If ever there were a more accurately titled jazz record, one would be hard-pressed to find it. Bassist Josh Abrams (formerly of Roots and currently of Town and Country) has enlisted the help of Chicago guitar boss Jeff Parker, Italian reed maestro Guillermo Gregorio, and European brass journeyman Axel Dörner in order to completely blur the lines between free improvisation, free jazz and "free composition." Here is a field of play, sketched out over ten selections ranging from four-and-one-half minutes to just over nine minutes in length that strip music of its barest essentials for performing in a group setting, and then sets about to perform these works as a group. Elements of silence, tonality, texture, dynamic, and pure spatial relationship serve to uninvent preconceived notions of all of the preceding terms. Certainly jazz, free jazz, free improv, and composition come into the body of this music, but these entrances are disembodied within the larger context of exploration and curiosity. And yet, the sounds here are far from academic. They are living and breathing encounters with what lies just beyond the solo or group interaction. Interplay enters into language, and that language into silence. Strange, mysterious, and stunningly beautiful, Cipher is a modern enigma.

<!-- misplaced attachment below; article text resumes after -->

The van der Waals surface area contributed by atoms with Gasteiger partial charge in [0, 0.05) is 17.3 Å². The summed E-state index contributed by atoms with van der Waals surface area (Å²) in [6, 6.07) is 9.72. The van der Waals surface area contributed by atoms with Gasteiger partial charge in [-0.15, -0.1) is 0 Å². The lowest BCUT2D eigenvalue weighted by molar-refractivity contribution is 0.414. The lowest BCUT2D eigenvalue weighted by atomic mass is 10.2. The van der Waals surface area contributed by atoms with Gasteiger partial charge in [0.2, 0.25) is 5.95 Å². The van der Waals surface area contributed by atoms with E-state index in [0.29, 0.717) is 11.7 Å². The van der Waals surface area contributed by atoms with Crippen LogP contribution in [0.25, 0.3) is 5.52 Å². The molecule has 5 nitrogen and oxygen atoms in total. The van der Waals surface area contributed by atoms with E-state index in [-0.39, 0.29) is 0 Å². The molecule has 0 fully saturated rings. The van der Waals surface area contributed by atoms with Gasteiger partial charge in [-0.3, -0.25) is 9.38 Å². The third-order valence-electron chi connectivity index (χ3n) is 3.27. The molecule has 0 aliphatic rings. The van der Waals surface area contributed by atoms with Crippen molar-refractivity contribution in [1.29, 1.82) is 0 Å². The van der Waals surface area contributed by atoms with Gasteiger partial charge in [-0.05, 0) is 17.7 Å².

AllMusic Review by Thom Jurek